Paul Paul - 2 months ago 13
Python Question

Control-C not stopping thread/spinning cursor

I have code that copies files. When it is doing so a cursor spins. This all works fine. However if I use Ctrl+C to stop the copy I expect the

KeyboardInterrupt
to set the event and the cursor to stop spinning. The copy stops however the cursor spins forever, why is this?

I tried putting a print into the Interrupt and that did not get displayed, so it seems it is not being called?

def spinning_cursor(event):
for j in itertools.cycle('/-\|'):
if not event.is_set():
sys.stdout.write(j)
sys.stdout.flush()
time.sleep(0.1)
sys.stdout.write('\b')
else:
return


def copy_file(sfile, dfile, sync):
processing_flag = Event()
Thread(target = spinning_cursor, kwargs = {'event': processing_flag}).start()
if os.path.exists(sfile):
try:
shutil.copyfile(sfile, dfile)
processing_flag.set()
except KeyboardInterrupt:
processing_flag.set()
pass
...

Answer

It is not really an answer, because I cannot explain what really happens, but I could partially reproduce. It looks like copy_file swallows the KeyboardInterrupt and raises another exception. If that happens, as the processing_flag.set() is only in the normal and except KeyboardInterrupt branches, control never passes there. As a consequence, the Event is never set and the child thread keeps on spinning (that's what I did to reproduce the behaviour...)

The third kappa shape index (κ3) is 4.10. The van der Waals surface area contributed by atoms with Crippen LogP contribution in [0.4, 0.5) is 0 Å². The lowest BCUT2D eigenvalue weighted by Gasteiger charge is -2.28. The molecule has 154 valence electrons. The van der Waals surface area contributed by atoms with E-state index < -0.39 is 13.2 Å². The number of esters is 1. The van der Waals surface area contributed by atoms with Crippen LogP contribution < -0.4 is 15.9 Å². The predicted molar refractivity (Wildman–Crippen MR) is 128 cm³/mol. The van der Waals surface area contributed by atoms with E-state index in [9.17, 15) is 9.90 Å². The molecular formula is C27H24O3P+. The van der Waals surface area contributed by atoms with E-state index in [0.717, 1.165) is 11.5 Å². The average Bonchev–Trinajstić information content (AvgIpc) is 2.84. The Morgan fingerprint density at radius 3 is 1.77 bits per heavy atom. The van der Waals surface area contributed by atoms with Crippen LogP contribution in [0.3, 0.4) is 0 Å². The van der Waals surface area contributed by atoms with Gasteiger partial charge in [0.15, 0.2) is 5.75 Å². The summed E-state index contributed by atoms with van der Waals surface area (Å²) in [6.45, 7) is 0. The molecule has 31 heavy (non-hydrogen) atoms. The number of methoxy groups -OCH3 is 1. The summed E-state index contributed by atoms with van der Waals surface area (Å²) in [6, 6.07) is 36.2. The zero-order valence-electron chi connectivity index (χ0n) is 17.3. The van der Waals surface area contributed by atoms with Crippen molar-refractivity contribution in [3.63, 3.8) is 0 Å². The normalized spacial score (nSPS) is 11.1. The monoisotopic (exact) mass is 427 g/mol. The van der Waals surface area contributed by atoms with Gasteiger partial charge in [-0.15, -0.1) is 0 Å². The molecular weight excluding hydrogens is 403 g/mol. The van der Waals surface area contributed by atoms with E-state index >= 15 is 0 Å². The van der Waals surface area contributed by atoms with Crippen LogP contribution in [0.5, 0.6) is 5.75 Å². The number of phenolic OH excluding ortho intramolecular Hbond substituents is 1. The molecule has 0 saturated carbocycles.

Workarounds.

I could find 2 possible workarounds

  • use except without any filtering:

    try:
        shutil.copyfile(sfile, dfile)
        processing_flag.set()
    except:
        processing_flag.set()
        pass
    

    that should be enough to catch any possible exception raised by copyfile

  • use a finally block. I personally prefere that way, because it is really what finally is aimed to: execute that branch whatever could happen. In that case, you could even remove the except block and have just a try:... finally:...:

    try:
        shutil.copyfile(sfile, dfile)
    finally:
        processing_flag.set()
    
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